JuMP --> Cbc infeasibility due to too many (valid) constraints?



I’m solving a numeric crosswords (something like this), and I run into an odd issue. I’m using integer programming and Cbc solver. If I type in all the constraints resulting from the given clues (sums of digits in all given groups), I receive following error:

WARNING: Not solved to optimality, status: Infeasible
WARNING: Infeasibility ray (Farkas proof) not available
WARNING: Variable value not defined for x. Check that the model was properly solved.

If I remove a few clues randomly, then the problem gets solved correctly. Some clues are more sensitive than others. I found a single clue, which can be omitted and solution is found. If I add that specific clue, I need to remove about 5 other clues in order to don’t have the above quoted error. All the clues are perfectly valid and not contradicting themselves. Even typing a few obvious hints, like “put 4 in this cell”, which theoretically should simplify the problem, causes above error.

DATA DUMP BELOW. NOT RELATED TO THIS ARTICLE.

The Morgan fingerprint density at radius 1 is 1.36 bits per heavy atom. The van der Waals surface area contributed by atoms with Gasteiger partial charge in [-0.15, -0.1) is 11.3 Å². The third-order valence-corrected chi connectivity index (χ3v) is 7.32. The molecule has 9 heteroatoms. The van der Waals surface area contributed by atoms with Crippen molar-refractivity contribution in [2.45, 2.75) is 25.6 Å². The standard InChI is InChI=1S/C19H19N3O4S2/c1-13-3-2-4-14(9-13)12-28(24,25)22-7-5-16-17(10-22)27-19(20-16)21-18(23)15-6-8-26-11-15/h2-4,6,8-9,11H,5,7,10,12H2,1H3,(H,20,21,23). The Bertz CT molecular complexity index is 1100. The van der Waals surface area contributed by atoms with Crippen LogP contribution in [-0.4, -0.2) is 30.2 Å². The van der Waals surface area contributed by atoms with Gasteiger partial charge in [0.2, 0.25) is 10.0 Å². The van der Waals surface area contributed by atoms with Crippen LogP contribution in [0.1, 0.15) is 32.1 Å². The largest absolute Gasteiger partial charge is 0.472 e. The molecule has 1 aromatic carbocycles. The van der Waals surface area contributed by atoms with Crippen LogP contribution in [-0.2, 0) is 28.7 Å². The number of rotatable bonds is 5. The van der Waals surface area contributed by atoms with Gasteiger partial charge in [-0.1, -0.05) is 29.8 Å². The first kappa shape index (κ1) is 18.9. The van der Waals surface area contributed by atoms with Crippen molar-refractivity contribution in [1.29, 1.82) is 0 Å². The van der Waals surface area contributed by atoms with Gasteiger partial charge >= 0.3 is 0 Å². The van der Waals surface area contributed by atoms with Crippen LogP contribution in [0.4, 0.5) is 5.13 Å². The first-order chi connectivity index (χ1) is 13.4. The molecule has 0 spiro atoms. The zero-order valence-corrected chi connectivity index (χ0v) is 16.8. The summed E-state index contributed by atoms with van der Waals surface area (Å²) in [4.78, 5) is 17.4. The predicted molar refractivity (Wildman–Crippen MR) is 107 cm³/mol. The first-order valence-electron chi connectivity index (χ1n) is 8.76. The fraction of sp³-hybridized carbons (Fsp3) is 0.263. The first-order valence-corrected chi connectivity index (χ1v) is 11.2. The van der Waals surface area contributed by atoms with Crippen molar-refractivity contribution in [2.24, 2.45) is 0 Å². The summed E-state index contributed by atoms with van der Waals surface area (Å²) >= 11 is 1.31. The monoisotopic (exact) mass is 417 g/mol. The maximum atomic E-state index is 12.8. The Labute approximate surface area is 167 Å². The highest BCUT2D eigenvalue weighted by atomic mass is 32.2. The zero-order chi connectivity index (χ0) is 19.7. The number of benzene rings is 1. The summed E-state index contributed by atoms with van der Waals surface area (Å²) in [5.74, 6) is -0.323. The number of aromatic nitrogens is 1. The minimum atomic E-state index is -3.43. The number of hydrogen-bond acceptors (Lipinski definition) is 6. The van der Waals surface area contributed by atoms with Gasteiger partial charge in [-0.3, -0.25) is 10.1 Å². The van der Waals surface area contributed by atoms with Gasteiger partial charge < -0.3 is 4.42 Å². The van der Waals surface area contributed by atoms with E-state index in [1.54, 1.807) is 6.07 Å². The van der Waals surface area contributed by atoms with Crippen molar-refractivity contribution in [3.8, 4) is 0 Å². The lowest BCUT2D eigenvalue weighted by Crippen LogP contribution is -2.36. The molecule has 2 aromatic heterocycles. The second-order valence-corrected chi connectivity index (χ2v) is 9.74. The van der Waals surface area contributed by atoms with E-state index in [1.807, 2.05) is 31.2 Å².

Question: what exactly the error means and how can I get better insight into what is actually wrong? Or is it Cbc bug?



It wouldn’t be surprising if Cbc incorrectly declared the problem infeasible. Try another solver like GLPK to debug.


Yes, I figured I’d try GLPK. Just running it now, but it seems to be much slower. Cbc took max 1 minute, whereas GLPK is running already ~30 minutes and still didn’t finish. Not sure if it will finish in reasonable time at all. The good point is, that it didn’t claim “infeasible” till now.


*** UPDATE ***
GLPK solved correctly without errors. The only issue is, that it took 80 minutes for him, vs 1 minute from Cbc.


Well, anyone can give you an incorrect answer quickly…


You might want to give a CP solver a try, these solvers are idea for combinatorial puzzles like the one you mention. MiniZinc is an easy way to get started with such solvers.


MiniZinc looks interesting. It provides conditional constraints out of the box and takes care of translating it into regular set of linear equations. Thank you for this tip.